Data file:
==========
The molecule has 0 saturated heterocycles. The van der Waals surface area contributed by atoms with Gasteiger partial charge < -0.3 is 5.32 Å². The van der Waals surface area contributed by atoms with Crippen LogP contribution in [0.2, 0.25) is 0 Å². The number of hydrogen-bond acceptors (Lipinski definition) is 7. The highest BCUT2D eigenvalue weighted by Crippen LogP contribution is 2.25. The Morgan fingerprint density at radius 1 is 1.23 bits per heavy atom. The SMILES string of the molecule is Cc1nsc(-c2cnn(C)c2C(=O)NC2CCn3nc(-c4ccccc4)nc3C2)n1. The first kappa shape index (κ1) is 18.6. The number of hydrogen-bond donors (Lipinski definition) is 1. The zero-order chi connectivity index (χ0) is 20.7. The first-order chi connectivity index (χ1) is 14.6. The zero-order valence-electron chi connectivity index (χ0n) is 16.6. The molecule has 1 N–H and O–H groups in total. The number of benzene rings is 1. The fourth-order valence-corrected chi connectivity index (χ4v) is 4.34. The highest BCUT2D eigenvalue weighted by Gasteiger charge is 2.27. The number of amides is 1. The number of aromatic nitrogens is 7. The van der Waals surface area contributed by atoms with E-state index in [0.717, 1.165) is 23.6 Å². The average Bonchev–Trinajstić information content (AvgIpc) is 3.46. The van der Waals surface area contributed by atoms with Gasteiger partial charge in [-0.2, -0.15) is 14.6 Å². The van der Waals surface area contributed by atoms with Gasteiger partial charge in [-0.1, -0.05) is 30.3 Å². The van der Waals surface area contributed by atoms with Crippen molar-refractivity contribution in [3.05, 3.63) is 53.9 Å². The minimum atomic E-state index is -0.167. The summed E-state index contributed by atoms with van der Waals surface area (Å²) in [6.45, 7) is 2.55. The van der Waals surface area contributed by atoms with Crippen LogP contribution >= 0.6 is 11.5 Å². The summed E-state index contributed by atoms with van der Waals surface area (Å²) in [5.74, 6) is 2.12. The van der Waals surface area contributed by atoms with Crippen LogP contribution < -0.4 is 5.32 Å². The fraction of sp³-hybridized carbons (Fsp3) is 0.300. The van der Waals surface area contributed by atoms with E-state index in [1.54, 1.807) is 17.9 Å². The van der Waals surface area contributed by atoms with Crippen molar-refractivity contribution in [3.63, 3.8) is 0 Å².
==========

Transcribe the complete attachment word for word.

The molecule has 0 saturated heterocycles. The van der Waals surface area contributed by atoms with Gasteiger partial charge < -0.3 is 5.32 Å². The van der Waals surface area contributed by atoms with Crippen LogP contribution in [0.2, 0.25) is 0 Å². The number of hydrogen-bond acceptors (Lipinski definition) is 7. The highest BCUT2D eigenvalue weighted by Crippen LogP contribution is 2.25. The Morgan fingerprint density at radius 1 is 1.23 bits per heavy atom. The SMILES string of the molecule is Cc1nsc(-c2cnn(C)c2C(=O)NC2CCn3nc(-c4ccccc4)nc3C2)n1. The first kappa shape index (κ1) is 18.6. The number of hydrogen-bond donors (Lipinski definition) is 1. The zero-order chi connectivity index (χ0) is 20.7. The first-order chi connectivity index (χ1) is 14.6. The zero-order valence-electron chi connectivity index (χ0n) is 16.6. The molecule has 1 N–H and O–H groups in total. The number of benzene rings is 1. The fourth-order valence-corrected chi connectivity index (χ4v) is 4.34. The highest BCUT2D eigenvalue weighted by Gasteiger charge is 2.27. The number of amides is 1. The number of aromatic nitrogens is 7. The van der Waals surface area contributed by atoms with E-state index in [0.717, 1.165) is 23.6 Å². The average Bonchev–Trinajstić information content (AvgIpc) is 3.46. The van der Waals surface area contributed by atoms with Gasteiger partial charge in [-0.2, -0.15) is 14.6 Å². The van der Waals surface area contributed by atoms with Gasteiger partial charge in [-0.1, -0.05) is 30.3 Å². The van der Waals surface area contributed by atoms with Crippen molar-refractivity contribution in [3.05, 3.63) is 53.9 Å². The minimum atomic E-state index is -0.167. The summed E-state index contributed by atoms with van der Waals surface area (Å²) in [6.45, 7) is 2.55. The van der Waals surface area contributed by atoms with Crippen LogP contribution >= 0.6 is 11.5 Å². The summed E-state index contributed by atoms with van der Waals surface area (Å²) in [5.74, 6) is 2.12. The van der Waals surface area contributed by atoms with Crippen LogP contribution < -0.4 is 5.32 Å². The fraction of sp³-hybridized carbons (Fsp3) is 0.300. The van der Waals surface area contributed by atoms with E-state index in [1.54, 1.807) is 17.9 Å². The van der Waals surface area contributed by atoms with Crippen molar-refractivity contribution in [3.63, 3.8) is 0 Å².